Breaking In A Rifle Barrel

Varminter Magazine posted this video. They went to three barrel manufacturers during SHOT Show 2016 to find out if a shooter should break in their rifle barrel. They got responses from Shilen Rifles, Krieger Barrels, and Lothar-Walther.

Shilen and Krieger recommendations are very similar. Only Lothar Walther is a little bit different.

Nicholas C

Co-Founder of KRISSTALK forums, an owner’s support group and all things KRISS Vector related. Nick found his passion through competitive shooting while living in NY. He participates in USPSA and 3Gun. He loves all things that shoots and flashlights. Really really bright flashlights.

Any questions please email him at


  • JK

    Odd that nobody mentioned dancing naked around a fire, under the first full moon following a rainstorm.

    • Anon

      That’s just absurd, and has been misproven for a while. You have to sacrifice a first born cat on the fifth Sunday of July for the accuracy gods to take notice.

      • Swarf

        Anon my ass.

        I know Tom Sawyer and his dead cat fetish when I see it.

        • Mr.

          You just made this teacher’s lunch break!

  • Will P.

    I always lap a new rifle barrel with fine compound first thing. I like many shooters can’t afford top notch hand finished barrels, so there is always a chance that there are small machining burs left in the barrel. Now what happens when a bullet grabs that bur and drags it down the barrel? It’s going to leave a scratch(however minute) for copper fouling to build up in. I still do 3-5 shot groups and clean between for the first 15-20rds too. Is it all actually necessary? Idk but it really can’t hurt to put a little bit of extra work in from the start.

    • Bobb

      But it can hurt. You can totally screw up a barrel by messing up a hand lapping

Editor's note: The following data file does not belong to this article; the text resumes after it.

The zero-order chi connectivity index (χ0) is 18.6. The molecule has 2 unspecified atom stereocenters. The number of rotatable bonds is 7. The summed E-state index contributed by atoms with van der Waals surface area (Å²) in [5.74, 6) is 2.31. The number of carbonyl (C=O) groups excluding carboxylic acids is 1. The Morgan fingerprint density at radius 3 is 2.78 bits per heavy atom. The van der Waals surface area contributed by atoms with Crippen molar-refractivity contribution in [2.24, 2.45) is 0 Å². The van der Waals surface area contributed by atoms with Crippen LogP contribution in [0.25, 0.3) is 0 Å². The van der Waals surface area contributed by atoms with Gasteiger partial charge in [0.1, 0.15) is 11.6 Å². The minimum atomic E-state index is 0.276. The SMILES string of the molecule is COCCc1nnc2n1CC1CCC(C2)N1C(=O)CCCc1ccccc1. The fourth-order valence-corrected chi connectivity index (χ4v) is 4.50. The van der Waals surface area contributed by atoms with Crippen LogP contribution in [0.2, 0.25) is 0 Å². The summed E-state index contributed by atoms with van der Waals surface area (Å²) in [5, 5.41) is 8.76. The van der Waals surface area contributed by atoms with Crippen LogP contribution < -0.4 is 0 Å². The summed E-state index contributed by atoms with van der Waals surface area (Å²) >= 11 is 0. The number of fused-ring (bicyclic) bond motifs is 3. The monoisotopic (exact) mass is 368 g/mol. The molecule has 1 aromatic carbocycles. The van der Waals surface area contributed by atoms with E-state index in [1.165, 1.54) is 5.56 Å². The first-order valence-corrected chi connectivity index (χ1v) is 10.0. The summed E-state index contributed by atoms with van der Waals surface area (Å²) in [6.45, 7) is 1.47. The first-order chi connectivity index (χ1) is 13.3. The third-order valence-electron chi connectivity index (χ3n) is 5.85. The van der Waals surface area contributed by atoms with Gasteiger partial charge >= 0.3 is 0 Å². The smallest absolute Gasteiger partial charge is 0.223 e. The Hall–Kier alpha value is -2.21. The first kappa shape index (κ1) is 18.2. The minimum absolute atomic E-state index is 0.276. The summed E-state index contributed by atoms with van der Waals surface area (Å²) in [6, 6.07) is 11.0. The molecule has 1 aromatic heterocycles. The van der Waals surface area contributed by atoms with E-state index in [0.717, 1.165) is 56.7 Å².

• Will P.

        Well if you don’t know how to properly hand lap a barrel I suggest either not doing or taking it to someone who does. I didn’t say my technique was good for everyone, but it seems to work for me as most of my rifles maintain 1MOA or less. I don’t do a full blown lapping job, I do just enough to knock any possible burs off. I have done full lapping jobs on some “bad” barrels, and they are very tedious and time consuming.

      • All the Raindrops

        Chances are he has made every barrel he’s done this to worse

  • Xeno Da Morph

    What about Melonite treated barrels?

    • JumpIf NotZero

      Break in it almost all bs anyhow, but the one consideration with melonite, is that it will not be “lapping” itself once finished. A bad barrel before melonite will be a bad barrel always.

  • RetroG

    Do I really need to watch 9 minutes of a video for three short paragraphs?

    • Swarf

      What are the three paragraphs? For those of us at work. Not that I would look at this site on the clock. I mean… damn.

      • Bobb

        1. Shoot single shots cleaning between each one ~5 times, then shoot some 3 shot groups cleaning between each time.
        2. Do the same as #1
        3. Shoot a 5 shot group and see how it shoots, clean if needed, don’t use ammonia.

  • JumpIf NotZero

    Ah yea… “Break in”…

    50% placebo, 49% myth, 1% intentional fouling

  • iksnilol

    Huh, only LW is remotely sane in regards to barrel “break in”.

    Personally, I just shoot 50 rounds of the ammo I intend to use with it. Not too quickly, not too slowly.

    • BrandonAKsALot

      That’s what I was thinking. The only one who basically said, hey, try thinking and problem solving.

  • Silver Bullet

    At age 73, I have always ‘broken in’ barrels. Shot no more than 12 rounds. Wait between each round for the barrel to cool thoroughly. Best done in cold weather btw/ Clean thoroughly and you are good to go. I know some serious hunters that also believe in the ‘mystic’. One in particular, a gun dealer. He had a Marlin .444 Guide gun and he said he just couldnt miss whatever he was shooting at. Says the people involved in the manufacture, the hands on guys,if they really put their hearts and souls into it then it is a real killing machine and it becomes magical. This guy has owned a lot of guns. I dont particularly ascribe to his theory but I do know how to break in a barrel.